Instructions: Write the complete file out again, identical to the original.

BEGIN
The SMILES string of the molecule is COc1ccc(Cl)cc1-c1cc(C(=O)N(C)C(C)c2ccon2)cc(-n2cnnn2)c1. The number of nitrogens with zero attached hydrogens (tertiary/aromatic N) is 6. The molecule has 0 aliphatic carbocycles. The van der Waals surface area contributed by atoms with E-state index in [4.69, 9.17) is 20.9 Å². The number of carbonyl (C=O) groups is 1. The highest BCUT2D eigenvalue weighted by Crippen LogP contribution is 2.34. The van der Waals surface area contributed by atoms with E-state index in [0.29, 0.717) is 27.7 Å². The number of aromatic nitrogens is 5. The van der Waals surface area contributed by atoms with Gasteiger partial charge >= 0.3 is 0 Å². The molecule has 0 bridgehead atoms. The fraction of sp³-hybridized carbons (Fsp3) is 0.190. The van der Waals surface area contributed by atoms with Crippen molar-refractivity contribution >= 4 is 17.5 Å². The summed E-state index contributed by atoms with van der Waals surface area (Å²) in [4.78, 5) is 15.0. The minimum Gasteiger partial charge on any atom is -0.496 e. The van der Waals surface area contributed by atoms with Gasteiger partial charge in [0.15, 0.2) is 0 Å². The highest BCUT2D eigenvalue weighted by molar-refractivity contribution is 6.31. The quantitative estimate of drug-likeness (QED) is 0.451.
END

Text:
The SMILES string of the molecule is COc1ccc(Cl)cc1-c1cc(C(=O)N(C)C(C)c2ccon2)cc(-n2cnnn2)c1. The number of nitrogens with zero attached hydrogens (tertiary/aromatic N) is 6. The molecule has 0 aliphatic carbocycles. The van der Waals surface area contributed by atoms with E-state index in [4.69, 9.17) is 20.9 Å². The number of carbonyl (C=O) groups is 1. The highest BCUT2D eigenvalue weighted by Crippen LogP contribution is 2.34. The van der Waals surface area contributed by atoms with E-state index in [0.29, 0.717) is 27.7 Å². The number of aromatic nitrogens is 5. The van der Waals surface area contributed by atoms with Gasteiger partial charge >= 0.3 is 0 Å². The molecule has 0 bridgehead atoms. The fraction of sp³-hybridized carbons (Fsp3) is 0.190. The van der Waals surface area contributed by atoms with Crippen molar-refractivity contribution >= 4 is 17.5 Å². The summed E-state index contributed by atoms with van der Waals surface area (Å²) in [4.78, 5) is 15.0. The minimum Gasteiger partial charge on any atom is -0.496 e. The van der Waals surface area contributed by atoms with Gasteiger partial charge in [0.15, 0.2) is 0 Å². The highest BCUT2D eigenvalue weighted by molar-refractivity contribution is 6.31. The quantitative estimate of drug-likeness (QED) is 0.451.